One can only hope. The Lone Star State has a long history of oil drilling, and with that comes an extensive list of reported blowout and well control issues. In fact, the Railroad Commission of Texas has records stretching back to 1936.
It’s important to note that the deadly Chesapeake Energy blowout has a uniquely high fatality rate. The vast majority of oil blowouts do not have any reported deaths, injuries, or resulting explosions.
However, the commonplace acceptance of blowouts and the occasionally high rate of injuries and deaths calls for new safety regulations within the entire energy industry. As the Houston Chronicle noted, the Chemical Safety Board reported Patterson-UTI Energy “planned poorly and cut corners…including a failed blowout preventer, a muted alarm system, lapses in well monitoring, inadequate employee training and not enough emergency exits.”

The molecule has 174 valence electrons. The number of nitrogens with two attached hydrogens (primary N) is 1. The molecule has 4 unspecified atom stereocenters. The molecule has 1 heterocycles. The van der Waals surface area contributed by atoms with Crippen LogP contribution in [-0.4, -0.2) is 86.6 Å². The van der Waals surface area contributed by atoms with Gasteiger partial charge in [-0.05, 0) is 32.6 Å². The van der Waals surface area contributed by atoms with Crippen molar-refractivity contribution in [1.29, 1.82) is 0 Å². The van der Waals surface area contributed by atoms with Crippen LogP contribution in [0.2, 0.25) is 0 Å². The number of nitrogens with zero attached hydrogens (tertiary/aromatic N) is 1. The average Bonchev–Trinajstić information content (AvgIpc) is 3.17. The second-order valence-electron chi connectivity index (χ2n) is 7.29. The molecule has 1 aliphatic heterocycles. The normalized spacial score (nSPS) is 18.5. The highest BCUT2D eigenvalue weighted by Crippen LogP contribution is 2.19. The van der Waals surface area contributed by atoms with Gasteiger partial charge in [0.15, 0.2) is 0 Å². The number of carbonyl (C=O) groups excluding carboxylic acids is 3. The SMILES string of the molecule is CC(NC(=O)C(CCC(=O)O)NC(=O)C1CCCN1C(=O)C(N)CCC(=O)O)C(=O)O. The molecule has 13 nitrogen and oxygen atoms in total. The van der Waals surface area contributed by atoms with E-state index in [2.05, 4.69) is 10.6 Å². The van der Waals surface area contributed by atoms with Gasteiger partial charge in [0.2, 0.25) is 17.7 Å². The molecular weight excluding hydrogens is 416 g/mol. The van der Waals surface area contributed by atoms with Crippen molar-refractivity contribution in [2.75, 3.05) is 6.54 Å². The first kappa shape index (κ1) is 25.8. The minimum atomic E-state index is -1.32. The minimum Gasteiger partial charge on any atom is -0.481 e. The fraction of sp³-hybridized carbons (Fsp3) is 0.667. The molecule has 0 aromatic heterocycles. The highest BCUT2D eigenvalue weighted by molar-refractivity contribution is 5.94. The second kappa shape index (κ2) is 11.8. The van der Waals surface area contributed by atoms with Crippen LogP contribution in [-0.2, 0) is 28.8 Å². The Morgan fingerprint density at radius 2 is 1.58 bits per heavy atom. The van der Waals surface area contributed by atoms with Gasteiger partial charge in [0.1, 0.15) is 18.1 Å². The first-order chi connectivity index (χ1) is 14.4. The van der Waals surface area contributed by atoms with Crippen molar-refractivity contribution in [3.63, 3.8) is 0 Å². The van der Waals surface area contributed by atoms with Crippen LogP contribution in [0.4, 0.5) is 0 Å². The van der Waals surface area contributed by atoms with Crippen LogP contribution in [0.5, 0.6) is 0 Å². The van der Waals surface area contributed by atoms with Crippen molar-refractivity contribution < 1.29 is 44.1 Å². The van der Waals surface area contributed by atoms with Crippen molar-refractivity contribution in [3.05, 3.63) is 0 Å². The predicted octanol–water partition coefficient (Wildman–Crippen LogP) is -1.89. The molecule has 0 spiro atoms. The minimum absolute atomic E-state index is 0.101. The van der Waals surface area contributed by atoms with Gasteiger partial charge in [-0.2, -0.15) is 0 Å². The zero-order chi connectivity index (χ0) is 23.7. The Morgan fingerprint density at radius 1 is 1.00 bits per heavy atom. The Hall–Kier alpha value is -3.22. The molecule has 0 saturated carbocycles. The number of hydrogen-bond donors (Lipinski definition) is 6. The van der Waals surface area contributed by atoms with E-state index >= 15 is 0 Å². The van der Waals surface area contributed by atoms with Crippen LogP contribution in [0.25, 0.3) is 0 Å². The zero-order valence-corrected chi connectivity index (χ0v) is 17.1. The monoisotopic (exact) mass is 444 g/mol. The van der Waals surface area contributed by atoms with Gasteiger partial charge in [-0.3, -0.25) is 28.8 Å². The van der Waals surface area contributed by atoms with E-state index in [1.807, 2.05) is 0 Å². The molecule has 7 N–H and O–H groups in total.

Most notably, fatal accidents in the oil industry are quickly forgotten by lawmakers and regulators. While the Chesapeake Energy blowout will be remembered for the deaths of three contract workers, some hold out hope that it may also spur advances in safety regulations that will prevent future accidents of this kind.
Caitlin Ritchie is a writer within the energy and power industry. Born in Georgia, she attended the University of Georgia before earning her master’s in English at the University of North Carolina at Charlotte.